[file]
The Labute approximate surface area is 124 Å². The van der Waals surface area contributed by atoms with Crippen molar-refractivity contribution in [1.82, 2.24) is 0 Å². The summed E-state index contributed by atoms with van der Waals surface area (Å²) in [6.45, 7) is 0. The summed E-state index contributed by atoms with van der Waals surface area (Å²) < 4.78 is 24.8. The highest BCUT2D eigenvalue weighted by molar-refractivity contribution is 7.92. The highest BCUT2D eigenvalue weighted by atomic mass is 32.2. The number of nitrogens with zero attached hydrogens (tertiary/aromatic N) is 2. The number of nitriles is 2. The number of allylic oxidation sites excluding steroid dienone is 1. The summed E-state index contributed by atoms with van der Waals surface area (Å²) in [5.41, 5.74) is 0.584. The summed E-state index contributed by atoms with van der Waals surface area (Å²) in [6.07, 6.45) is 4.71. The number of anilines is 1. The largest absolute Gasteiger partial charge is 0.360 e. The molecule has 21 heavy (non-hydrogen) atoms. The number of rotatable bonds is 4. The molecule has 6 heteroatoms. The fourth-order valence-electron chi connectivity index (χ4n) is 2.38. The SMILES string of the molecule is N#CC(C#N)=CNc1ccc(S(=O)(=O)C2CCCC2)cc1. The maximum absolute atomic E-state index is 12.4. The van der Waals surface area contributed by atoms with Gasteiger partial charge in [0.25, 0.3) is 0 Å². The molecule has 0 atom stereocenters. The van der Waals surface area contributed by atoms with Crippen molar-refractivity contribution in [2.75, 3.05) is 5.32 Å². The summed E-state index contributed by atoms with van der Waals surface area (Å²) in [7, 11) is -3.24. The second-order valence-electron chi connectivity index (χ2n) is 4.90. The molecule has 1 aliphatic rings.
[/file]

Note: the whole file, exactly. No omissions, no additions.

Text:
The Labute approximate surface area is 124 Å². The van der Waals surface area contributed by atoms with Crippen molar-refractivity contribution in [1.82, 2.24) is 0 Å². The summed E-state index contributed by atoms with van der Waals surface area (Å²) in [6.45, 7) is 0. The summed E-state index contributed by atoms with van der Waals surface area (Å²) < 4.78 is 24.8. The highest BCUT2D eigenvalue weighted by molar-refractivity contribution is 7.92. The highest BCUT2D eigenvalue weighted by atomic mass is 32.2. The number of nitrogens with zero attached hydrogens (tertiary/aromatic N) is 2. The number of nitriles is 2. The number of allylic oxidation sites excluding steroid dienone is 1. The summed E-state index contributed by atoms with van der Waals surface area (Å²) in [5.41, 5.74) is 0.584. The summed E-state index contributed by atoms with van der Waals surface area (Å²) in [6.07, 6.45) is 4.71. The number of anilines is 1. The largest absolute Gasteiger partial charge is 0.360 e. The molecule has 21 heavy (non-hydrogen) atoms. The number of rotatable bonds is 4. The molecule has 6 heteroatoms. The fourth-order valence-electron chi connectivity index (χ4n) is 2.38. The SMILES string of the molecule is N#CC(C#N)=CNc1ccc(S(=O)(=O)C2CCCC2)cc1. The maximum absolute atomic E-state index is 12.4. The van der Waals surface area contributed by atoms with Gasteiger partial charge in [0.25, 0.3) is 0 Å². The molecule has 0 atom stereocenters. The van der Waals surface area contributed by atoms with Crippen molar-refractivity contribution in [2.75, 3.05) is 5.32 Å². The summed E-state index contributed by atoms with van der Waals surface area (Å²) in [7, 11) is -3.24. The second-order valence-electron chi connectivity index (χ2n) is 4.90. The molecule has 1 aliphatic rings.